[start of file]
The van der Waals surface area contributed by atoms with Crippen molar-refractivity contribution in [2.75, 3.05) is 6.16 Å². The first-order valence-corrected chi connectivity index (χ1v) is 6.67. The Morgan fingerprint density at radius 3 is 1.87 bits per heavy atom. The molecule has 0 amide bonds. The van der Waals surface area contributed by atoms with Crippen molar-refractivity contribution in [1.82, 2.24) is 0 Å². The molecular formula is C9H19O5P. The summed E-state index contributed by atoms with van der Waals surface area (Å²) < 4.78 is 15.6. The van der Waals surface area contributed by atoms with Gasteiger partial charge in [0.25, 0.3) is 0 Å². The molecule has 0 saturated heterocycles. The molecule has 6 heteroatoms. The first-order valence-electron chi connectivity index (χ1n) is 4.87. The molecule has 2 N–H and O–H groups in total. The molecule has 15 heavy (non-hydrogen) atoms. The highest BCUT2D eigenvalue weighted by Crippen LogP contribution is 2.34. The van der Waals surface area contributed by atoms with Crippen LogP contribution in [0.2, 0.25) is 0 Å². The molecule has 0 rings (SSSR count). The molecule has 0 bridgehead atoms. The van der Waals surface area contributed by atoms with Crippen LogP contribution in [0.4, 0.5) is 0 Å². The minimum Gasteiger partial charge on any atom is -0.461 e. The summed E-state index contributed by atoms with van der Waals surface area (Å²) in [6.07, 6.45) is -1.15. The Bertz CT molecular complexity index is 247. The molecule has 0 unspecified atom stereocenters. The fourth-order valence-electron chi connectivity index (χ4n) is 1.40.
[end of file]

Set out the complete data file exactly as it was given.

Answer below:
The van der Waals surface area contributed by atoms with Crippen molar-refractivity contribution in [2.75, 3.05) is 6.16 Å². The first-order valence-corrected chi connectivity index (χ1v) is 6.67. The Morgan fingerprint density at radius 3 is 1.87 bits per heavy atom. The molecule has 0 amide bonds. The van der Waals surface area contributed by atoms with Crippen molar-refractivity contribution in [1.82, 2.24) is 0 Å². The molecular formula is C9H19O5P. The summed E-state index contributed by atoms with van der Waals surface area (Å²) < 4.78 is 15.6. The van der Waals surface area contributed by atoms with Gasteiger partial charge in [0.25, 0.3) is 0 Å². The molecule has 0 saturated heterocycles. The molecule has 6 heteroatoms. The first-order valence-electron chi connectivity index (χ1n) is 4.87. The molecule has 2 N–H and O–H groups in total. The molecule has 15 heavy (non-hydrogen) atoms. The highest BCUT2D eigenvalue weighted by Crippen LogP contribution is 2.34. The van der Waals surface area contributed by atoms with Crippen LogP contribution in [0.2, 0.25) is 0 Å². The molecule has 0 rings (SSSR count). The molecule has 0 bridgehead atoms. The van der Waals surface area contributed by atoms with Crippen LogP contribution in [0.4, 0.5) is 0 Å². The minimum Gasteiger partial charge on any atom is -0.461 e. The summed E-state index contributed by atoms with van der Waals surface area (Å²) in [6.07, 6.45) is -1.15. The Bertz CT molecular complexity index is 247. The molecule has 0 unspecified atom stereocenters. The fourth-order valence-electron chi connectivity index (χ4n) is 1.40.